Seventh in South Carolina

By Adam Reed

Oct. 21, 2015

The UW-Whitewater women’s tennis team set new standards for the program this week at the National Small College Championship, earning its first ever win in doubles, finishing seventh overall.

Senior captain Megan Humphreys placed in the singles competition, defeating Joy Kim of Pomona-Pitzer College (California) to earn fifth.

The doubles team of sophomores Alicia Beck and Jillian Wallace had a difficult time adjusting to the higher level of competition, dropping both of their matches on the first day. They would find their stride in day two of the competition, however, and were able to finish strong, defeating Aly Coran and Rebecca Ho of Washington University in St. Louis (Missouri) by a score of 7-5, 6-2.

“Once we had a couple losses, to turn it around and get a win, and not let the first two losses get them (Beck and Wallace) down…you could tell that they went out in that match and they wanted it more,” head coach Frank Barnes said.

That desire and mental toughness were the keys to success for the Warhawks, according to Barnes. He made it very clear to his team that at this level of competition, things are different, and as he puts it, “any win is a good win.”

Megan Humphreys had a few “good” wins of her own, earning fifth-place honors in the singles draw.

“Once she [Humphreys] settled in, the second match was unbelievable,” Barnes said of her performance. “She really responded well… once she had that loss under her belt.”

It was nothing new for Humphreys, who has been competing in the national tournament for three years in a row.

While the Warhawks’ best were competing on the national stage, assistant coach Byron Balkin was busy with back-to-back conference matches. Despite being short-handed, the team swept both River Falls and Stout, pushing its conference win streak to 70.

Balkin said the streak is not something they share with the players.

“The streak itself, it shows what we’ve done in the past, and it has absolutely no bearing on how we perform in the future,” Balkin said. “We know we have to come out and play every match, so we don’t even think about keeping the streak alive.”

Balkin said as meaningless as the streak may be to the team for motivation or in helping to produce results, it is still an impressive reminder of just how well this team has performed over the last 9 seasons.

The women’s team has one more event left before the winter break. They are preparing to compete in the WIAC tournament on Oct. 24 in Madison, Wisconsin.

Humphreys, Treis lead ’Hawks in championship

The men’s tennis team saw its last competition for the remainder of the semester this week at the national tournament in Sumter, South Carolina.

The team of seniors Jake Humphreys and Michael Treis represented the Warhawks well, defeating Kyle Richter and Adrian Sirovica of California-Santa Cruz in two sets by a score of 6-4, 7-6 to earn seventh place.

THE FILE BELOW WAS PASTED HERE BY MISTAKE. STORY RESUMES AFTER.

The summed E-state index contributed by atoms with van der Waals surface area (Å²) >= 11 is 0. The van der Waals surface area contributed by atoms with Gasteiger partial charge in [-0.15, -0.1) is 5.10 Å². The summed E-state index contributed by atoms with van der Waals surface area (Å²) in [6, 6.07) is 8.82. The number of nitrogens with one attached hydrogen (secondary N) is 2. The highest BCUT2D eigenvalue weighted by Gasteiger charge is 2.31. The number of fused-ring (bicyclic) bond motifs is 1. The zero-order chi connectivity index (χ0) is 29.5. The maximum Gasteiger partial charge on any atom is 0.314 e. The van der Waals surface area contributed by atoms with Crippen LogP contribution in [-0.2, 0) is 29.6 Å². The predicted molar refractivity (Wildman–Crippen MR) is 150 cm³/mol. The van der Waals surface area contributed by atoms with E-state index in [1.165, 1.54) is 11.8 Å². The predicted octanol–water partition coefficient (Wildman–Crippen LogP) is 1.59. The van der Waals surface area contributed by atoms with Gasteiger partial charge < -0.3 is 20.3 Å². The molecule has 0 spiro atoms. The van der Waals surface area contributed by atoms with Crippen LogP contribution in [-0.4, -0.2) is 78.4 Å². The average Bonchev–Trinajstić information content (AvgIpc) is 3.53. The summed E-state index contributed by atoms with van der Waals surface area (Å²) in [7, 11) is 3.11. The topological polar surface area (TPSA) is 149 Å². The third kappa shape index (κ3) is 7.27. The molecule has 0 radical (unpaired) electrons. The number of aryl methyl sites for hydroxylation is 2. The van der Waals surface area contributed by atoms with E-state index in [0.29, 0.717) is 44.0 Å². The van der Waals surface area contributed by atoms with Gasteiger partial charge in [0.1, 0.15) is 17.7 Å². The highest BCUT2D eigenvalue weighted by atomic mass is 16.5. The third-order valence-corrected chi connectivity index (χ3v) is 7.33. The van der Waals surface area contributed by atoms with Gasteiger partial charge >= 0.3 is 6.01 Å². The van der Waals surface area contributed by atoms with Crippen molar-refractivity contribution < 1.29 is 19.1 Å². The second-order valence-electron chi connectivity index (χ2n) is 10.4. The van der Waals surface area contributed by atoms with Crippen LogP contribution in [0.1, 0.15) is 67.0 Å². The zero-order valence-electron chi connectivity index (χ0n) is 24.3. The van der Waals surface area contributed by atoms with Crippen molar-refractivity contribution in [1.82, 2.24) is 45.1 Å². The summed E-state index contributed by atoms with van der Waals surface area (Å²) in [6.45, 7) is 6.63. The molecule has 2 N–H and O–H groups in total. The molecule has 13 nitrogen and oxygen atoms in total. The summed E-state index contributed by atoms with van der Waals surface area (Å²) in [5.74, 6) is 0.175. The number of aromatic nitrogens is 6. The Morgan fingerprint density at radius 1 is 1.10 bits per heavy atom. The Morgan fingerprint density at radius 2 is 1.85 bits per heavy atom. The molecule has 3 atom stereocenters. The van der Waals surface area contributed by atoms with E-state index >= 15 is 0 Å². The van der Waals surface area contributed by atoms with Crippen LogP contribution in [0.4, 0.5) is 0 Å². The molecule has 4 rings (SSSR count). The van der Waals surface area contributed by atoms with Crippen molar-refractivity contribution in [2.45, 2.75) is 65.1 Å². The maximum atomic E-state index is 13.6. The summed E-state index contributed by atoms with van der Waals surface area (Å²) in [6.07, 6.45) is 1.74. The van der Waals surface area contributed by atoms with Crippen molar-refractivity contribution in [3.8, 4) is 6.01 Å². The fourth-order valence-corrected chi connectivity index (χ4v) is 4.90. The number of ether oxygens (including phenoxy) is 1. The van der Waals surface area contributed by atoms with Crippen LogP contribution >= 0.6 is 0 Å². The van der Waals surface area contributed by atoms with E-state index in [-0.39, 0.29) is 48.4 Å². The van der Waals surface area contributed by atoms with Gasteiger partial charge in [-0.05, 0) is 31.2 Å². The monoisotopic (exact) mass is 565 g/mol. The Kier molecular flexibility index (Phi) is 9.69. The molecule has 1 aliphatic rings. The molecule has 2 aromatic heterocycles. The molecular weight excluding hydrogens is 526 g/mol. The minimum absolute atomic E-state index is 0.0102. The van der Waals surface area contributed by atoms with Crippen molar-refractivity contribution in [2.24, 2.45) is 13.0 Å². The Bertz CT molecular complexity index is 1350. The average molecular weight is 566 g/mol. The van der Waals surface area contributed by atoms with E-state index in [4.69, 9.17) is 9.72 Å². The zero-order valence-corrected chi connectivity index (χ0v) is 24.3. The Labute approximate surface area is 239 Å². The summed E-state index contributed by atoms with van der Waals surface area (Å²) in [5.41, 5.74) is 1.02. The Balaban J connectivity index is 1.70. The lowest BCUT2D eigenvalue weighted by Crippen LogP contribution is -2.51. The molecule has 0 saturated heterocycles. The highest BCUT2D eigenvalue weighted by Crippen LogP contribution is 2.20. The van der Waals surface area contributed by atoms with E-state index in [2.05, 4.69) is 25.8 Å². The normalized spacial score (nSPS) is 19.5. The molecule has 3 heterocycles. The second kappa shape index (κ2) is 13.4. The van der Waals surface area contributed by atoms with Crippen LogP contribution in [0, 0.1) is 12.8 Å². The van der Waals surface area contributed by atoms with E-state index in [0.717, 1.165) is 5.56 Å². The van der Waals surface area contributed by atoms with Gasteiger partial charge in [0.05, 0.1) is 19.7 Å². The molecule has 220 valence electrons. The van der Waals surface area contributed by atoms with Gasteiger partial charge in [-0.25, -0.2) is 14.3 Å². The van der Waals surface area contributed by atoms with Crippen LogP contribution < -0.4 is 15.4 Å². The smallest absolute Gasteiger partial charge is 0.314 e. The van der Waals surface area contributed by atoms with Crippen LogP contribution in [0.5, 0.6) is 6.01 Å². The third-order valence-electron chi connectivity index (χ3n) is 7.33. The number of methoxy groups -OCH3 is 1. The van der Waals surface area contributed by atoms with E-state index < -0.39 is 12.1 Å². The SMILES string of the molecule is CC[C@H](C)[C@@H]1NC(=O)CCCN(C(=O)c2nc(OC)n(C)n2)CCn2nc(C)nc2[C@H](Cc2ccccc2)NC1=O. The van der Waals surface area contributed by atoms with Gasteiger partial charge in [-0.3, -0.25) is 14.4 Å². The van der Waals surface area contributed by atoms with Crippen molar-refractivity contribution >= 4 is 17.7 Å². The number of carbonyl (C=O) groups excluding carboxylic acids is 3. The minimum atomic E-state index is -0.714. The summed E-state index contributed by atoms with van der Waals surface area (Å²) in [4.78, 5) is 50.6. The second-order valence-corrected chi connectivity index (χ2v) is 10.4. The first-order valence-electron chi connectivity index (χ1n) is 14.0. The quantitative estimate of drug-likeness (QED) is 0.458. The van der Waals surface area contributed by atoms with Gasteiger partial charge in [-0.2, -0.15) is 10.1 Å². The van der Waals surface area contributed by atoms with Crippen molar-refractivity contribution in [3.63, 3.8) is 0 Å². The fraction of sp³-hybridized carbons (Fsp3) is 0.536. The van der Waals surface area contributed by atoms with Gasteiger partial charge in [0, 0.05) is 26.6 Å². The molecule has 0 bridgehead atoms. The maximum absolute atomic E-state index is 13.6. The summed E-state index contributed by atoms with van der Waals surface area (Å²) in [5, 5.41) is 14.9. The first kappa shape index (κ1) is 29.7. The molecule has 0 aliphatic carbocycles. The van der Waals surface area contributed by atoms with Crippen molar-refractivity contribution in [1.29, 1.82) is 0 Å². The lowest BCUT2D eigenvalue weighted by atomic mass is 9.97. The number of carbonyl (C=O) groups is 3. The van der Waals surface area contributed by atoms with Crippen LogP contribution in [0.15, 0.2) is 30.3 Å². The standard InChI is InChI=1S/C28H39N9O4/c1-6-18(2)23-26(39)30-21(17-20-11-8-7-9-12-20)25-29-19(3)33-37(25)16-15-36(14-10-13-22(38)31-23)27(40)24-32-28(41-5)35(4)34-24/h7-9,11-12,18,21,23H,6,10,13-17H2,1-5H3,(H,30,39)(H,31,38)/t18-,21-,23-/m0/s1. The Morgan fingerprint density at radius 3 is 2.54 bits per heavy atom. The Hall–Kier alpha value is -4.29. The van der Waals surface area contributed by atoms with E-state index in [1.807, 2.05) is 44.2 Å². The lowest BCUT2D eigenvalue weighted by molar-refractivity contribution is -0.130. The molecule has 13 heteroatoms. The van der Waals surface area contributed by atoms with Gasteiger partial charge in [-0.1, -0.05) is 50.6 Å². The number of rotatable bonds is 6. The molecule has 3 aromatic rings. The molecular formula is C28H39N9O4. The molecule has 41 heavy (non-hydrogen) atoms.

It was a slow start for the Warhawks, who were unable to find a way to win on the first day of the tournament. The duo lost their first two matches without winning a set, and had to refocus going into day two with hopes of getting back to their winning ways.

“It’s definitely kind of a mental thing, you know (head coach) Frank (Barnes) talked to us a lot about it after the first day,” Humphreys said. “I think he hit it spot on. It’s hard to be confident because you have to work so hard to win points. I think we were just over thinking basically, and I think the first day was a little rough for us.”

Barnes said being in this situation before, and pointed to his experience, as well as that of his veteran players, as the keys to getting back to playing their brand of tennis on day two.

“We were trying to do too much,” Humphreys said. “After the first day we realized that we’re not going to be able to do that…just play the game and do what we do best and that’s just playing high percentage doubles.”

Barnes was excited to see them turn it around, and highlighted the fact that just being among some of the best competition in the country is an honor.

“You never really want to go 0-4 on the first day,” Barnes said. “The way we responded, I was really happy about that. I think it was a really good experience for the people that were there for the first time.”

Treis, was very excited about his opportunity to compete at such a high level. Humphreys had high praise for his teammate.

“He was focused. It is overwhelming at first to go down there and just be ready to compete with all these really good players,” Humphreys said. “I think Mike did a phenomenal job.”

Barnes also recognized that Treis did a great job of staying focused, adding that it was clear the senior was not willing to leave the tournament without a win.

The small college tournament means the men are finished with outside competition until January, but the healthy competition between teammates never stops. According to assistant coach Byron Balkin, the team will keep busy with captains’ practices, individual tournaments and training on their own.

“I’m really excited about the guys; I think we have a lot of good pieces,” Balkin said. “They still have long ways to go if they want to meet their goals…these two months are really important for them.”

Men’s tennis will resume play on Jan. 23 against Cardinal Stritch University in Janesville, Wisconsin.

  

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